Growing up in urban India, my connection with nature was bleak. The occasional encounters with the rural way of living while visiting my grandparents farm was neither appealing. Perhaps, my remotest connection to nature happened when I studied food processing in my bachelors. It was an exciting time. Yet by the end of it I realized my study was very much theoretical and alienated from experiential learning.
During the same time farmers’ suicides came into lime light in a big way. As a food technologist it was beyond my comprehension how people who are producing the raw food are so much in distress. To find out the ground realities I took a gap year after bachelors. I spent the year with farming communities seeing things from their perspective by simply living their life, waking up to work in the fields, eating their food, experiencing their joys and sorrows of life and sleeping under the open sky without having a phone or internet. Recalling those days now fills me with joy and also raises concerns about rapidly changing times.
Agriculture and farmers are usually neglected in the course of development. The farmers’ problem isn’t necessarily an economic, ecological, political or social one but largely a mental problem. Centuries of systemic exploitation of farmers has made them accept the fate of destiny without realizing it is human induced and not due to nature’s vagaries. They have literally given up on the hope that things can be changed and it is in their hands.
In this process, I also found that we are all taken care of by nature since our birth and even after growing up we do not repay back by conserving what all nature has to offer. Being a food enthusiast, I took up the task of growing my own food in a natural way respecting nature and its biodiversity. I find it surprising that in spite of an urban upbringing and having zero experience in gardening, I could effortlessly grow different vegetables, spices, oilseeds, grains, pulses, tubers and fruits in the first attempt while also reviving traditional methods of processing, preservation and cooking.
In my quest for true sustainability, I found the lifestyle of our forefathers ideal. It was a life lived with nature without any special efforts as all the day-to-day activities were cyclical, continuously refined, perfected and handed down through generations. Practicing natural farming made me realize the importance of knowing earthen construction to make grain storage structures. That’s how building with mud, bamboo, grass and natural materials from the surroundings came into my world. While plastering the walls of my studio with mud, I found the color of earth gloomy and dark. In my search to brighten up the space using natural means, I was drawn into the magical world of natural colors. I learnt how the soil, stones, flowers, leaves and other plant parts around us can be used to beautify our clothes, walls and lives.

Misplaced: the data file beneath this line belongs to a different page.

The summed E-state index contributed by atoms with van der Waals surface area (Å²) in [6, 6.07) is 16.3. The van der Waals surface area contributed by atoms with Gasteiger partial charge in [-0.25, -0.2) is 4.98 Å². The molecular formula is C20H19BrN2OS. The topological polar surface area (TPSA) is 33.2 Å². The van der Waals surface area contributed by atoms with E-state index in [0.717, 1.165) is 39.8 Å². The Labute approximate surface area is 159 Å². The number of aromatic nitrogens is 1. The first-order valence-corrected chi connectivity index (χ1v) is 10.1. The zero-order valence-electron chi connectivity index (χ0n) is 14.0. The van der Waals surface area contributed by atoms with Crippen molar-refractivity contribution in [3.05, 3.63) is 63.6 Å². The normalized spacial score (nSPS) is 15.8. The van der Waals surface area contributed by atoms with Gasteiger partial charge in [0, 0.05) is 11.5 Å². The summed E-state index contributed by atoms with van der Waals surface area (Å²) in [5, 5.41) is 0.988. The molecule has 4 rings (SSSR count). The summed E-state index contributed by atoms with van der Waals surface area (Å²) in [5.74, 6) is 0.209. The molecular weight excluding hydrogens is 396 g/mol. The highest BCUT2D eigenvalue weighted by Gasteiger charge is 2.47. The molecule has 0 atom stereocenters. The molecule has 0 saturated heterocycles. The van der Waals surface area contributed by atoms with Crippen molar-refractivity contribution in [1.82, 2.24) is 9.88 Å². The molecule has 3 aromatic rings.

I found many things missed out to complete the circle of life, the circularity and interconnectedness of things in nature. Living on a farm in a mud house, eating food grown around you and having cotton clothes dyed with herbs does not guarantee you won’t fall sick. I realized that if we do not know what the human body is and how it functions, perfect health and well-being cannot be secured. We spend decades of precious life years memorizing facts which can be easily learnt in a few years if done holistically in the lap of nature.
In mainstream ecology, we tend to see humans as the root cause of all troubles on the planet. So, if humans are the problem, the solution has to come from us as well, necessitating meeting human needs of survival while undertaking ecological restoration. We as humans tend to focus so much on survival and materialistic needs that we forget to appreciate life and cherish the present moment. Entertainment, arts and crafts are as crucial as food, medicine and shelter for human existence. While everyone may not be an art or craft lover, we cannot imagine our life without color. It is a psychological need.
People in the past and even today are doing commendable work in various fields while we hardly have platforms where interconnections of life are kept in the focus. We are lacking initiatives where a holistic approach is favored over specified goals or objectives. So, I envisioned Aanushrav as a platform for individuals to connect, collaborate and find ways to live and work in peaceful co-existence with nature and its life forms. We have food and agriculture, design and construction, clothing and textiles forming the core areas and health and healing, education and ecology, arts and crafts forming the complementary areas of focus.